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I'm a guy and I decided to donate blood because of persuasion. My testicles feel weak afterwards specifically. I mean they feel like they're compensating -- assuming that makes sense.

Is this because significant blood volume loss would affect testosterone? Are the testes working harder to produce testosterone after a loss of so much blood from the body?

I also feel a little weaker overall as well, but the question focuses on testosterone. Clarification?

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closed as off-topic by AliceD Nov 16 '17 at 10:51

This question appears to be off-topic. The users who voted to close gave this specific reason:

  • "Personal medical questions and health advice are off-topic on Biology. We cannot safely answer questions for your specific situation and you should always consult a doctor for medical advice." – AliceD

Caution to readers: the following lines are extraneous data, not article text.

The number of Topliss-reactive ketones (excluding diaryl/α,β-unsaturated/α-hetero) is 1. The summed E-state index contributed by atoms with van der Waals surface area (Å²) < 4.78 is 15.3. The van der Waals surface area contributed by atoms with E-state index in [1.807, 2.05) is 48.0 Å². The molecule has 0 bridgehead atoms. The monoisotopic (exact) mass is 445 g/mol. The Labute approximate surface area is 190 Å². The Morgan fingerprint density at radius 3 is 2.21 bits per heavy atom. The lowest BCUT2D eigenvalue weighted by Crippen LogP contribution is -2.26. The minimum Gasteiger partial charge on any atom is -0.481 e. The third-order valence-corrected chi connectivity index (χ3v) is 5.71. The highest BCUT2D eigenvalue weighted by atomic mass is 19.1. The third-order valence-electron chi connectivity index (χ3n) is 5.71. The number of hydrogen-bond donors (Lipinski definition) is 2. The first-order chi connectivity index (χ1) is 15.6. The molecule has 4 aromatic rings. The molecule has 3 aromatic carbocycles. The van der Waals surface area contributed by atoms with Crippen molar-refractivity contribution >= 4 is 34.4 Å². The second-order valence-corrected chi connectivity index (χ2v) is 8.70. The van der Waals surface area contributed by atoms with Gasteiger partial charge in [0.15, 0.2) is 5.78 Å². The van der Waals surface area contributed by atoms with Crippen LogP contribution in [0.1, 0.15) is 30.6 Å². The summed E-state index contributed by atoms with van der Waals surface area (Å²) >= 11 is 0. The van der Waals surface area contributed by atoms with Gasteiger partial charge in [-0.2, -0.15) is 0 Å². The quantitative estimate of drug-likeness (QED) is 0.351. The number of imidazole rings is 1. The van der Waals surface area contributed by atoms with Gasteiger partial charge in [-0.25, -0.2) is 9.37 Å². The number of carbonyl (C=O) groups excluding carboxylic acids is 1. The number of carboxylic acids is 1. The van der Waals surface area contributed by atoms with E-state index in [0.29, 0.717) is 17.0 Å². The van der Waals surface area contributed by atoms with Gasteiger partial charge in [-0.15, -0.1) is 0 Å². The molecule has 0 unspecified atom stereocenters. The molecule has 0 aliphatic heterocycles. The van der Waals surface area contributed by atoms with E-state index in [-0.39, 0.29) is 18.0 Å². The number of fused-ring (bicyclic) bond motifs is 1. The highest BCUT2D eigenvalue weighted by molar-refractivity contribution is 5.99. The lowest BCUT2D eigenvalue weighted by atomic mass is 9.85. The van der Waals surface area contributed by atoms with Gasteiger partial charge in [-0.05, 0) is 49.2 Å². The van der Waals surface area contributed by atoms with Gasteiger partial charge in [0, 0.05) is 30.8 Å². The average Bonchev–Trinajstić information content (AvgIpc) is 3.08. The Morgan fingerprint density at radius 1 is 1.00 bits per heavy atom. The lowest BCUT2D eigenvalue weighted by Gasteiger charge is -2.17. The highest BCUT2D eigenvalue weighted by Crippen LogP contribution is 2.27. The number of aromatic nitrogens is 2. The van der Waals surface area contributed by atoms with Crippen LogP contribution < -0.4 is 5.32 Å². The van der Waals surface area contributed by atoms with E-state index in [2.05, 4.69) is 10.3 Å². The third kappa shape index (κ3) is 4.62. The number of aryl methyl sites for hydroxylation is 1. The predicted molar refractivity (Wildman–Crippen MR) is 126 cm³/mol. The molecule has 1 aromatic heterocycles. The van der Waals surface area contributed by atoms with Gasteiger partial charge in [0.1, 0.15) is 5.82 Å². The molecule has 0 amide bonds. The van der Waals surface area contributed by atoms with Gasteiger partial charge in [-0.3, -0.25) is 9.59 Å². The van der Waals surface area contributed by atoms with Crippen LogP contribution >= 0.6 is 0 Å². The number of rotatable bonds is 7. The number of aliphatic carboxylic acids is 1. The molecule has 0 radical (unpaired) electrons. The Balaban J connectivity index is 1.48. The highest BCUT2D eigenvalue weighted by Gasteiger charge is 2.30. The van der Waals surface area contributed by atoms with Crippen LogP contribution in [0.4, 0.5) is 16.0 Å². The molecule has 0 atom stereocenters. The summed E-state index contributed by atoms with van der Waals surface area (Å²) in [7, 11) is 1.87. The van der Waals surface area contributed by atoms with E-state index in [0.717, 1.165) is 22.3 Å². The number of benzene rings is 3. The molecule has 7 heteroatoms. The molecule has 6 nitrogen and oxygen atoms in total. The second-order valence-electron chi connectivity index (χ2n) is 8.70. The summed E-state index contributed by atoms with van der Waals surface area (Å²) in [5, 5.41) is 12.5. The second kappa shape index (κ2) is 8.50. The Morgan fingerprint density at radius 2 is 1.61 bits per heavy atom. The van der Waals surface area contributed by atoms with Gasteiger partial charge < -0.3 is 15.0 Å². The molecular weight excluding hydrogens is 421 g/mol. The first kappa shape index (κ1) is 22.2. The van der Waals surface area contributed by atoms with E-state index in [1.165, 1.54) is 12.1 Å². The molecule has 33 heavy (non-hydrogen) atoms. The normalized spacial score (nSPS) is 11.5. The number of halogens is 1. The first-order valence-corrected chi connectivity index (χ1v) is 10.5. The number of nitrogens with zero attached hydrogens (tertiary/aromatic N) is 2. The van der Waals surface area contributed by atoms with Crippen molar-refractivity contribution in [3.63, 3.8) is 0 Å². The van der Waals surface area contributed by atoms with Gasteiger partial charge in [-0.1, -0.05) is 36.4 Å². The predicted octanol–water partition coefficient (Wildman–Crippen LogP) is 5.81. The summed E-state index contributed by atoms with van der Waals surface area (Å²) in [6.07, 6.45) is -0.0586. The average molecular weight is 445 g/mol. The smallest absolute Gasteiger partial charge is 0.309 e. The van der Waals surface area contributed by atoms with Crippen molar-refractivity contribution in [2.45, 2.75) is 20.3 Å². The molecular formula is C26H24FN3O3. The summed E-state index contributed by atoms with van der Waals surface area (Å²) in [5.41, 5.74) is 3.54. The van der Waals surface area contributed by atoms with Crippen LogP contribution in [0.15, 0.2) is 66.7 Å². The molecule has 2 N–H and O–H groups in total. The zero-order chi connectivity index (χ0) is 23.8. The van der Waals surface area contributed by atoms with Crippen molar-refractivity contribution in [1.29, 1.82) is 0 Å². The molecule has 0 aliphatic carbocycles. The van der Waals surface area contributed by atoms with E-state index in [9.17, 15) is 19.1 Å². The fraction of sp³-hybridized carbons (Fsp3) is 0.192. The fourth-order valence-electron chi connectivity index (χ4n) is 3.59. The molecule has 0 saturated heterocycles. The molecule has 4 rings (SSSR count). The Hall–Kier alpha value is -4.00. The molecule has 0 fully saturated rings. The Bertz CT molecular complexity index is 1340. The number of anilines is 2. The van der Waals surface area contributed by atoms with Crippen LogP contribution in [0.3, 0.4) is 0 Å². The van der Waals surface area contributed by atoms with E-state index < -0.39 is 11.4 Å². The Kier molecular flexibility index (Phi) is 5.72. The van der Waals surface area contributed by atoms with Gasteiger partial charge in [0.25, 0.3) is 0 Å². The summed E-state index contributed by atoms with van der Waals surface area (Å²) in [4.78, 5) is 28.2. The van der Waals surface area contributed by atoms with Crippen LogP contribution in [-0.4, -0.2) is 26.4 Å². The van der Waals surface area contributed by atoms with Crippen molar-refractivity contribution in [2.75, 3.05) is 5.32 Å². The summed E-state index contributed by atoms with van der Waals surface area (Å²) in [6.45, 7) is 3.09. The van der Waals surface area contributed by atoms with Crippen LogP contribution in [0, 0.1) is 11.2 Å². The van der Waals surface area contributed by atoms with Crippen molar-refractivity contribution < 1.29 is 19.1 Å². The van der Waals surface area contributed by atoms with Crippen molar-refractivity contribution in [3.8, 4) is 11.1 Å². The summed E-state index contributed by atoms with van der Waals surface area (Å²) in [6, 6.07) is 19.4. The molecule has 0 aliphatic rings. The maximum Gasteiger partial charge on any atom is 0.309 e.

If this question can be reworded to fit the rules in the help center, please edit the question.

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No, on the contrary donating blood increases testosterone levels in blood.
Testosterone actually decreases the level of the iron-regulatory hormone; hepcidin, allowing for more iron to be absorbed from foods. This is one of the reasons why men tend to have higher hemoglobin levels and larger blood volume than women do but over the time excessive amounts of iron in body can suppress the function of the hypothalamus, pituitary gland, and testicular leydig- and sertoli-cells, resulting in lowered testosterone levels. Donating blood reduces excess iron build in men and boost testosterone level in blood. Sometimes people who donate blood notice a few minor side effects like weakness, nausea, light-headedness, dizziness, or fainting, but these symptoms usually go away quickly. These symptoms occur because the donor's body usually replaces the liquid part of blood (plasma) within 72 hours after giving blood. It generally takes about 4–8 weeks to regenerate the red blood cells lost during a blood donation.

References http://knowledgeofhealth.com/to-boost-testosterone-maybe-donate-blood/ https://www.anabolicmen.com/iron-and-testosterone/

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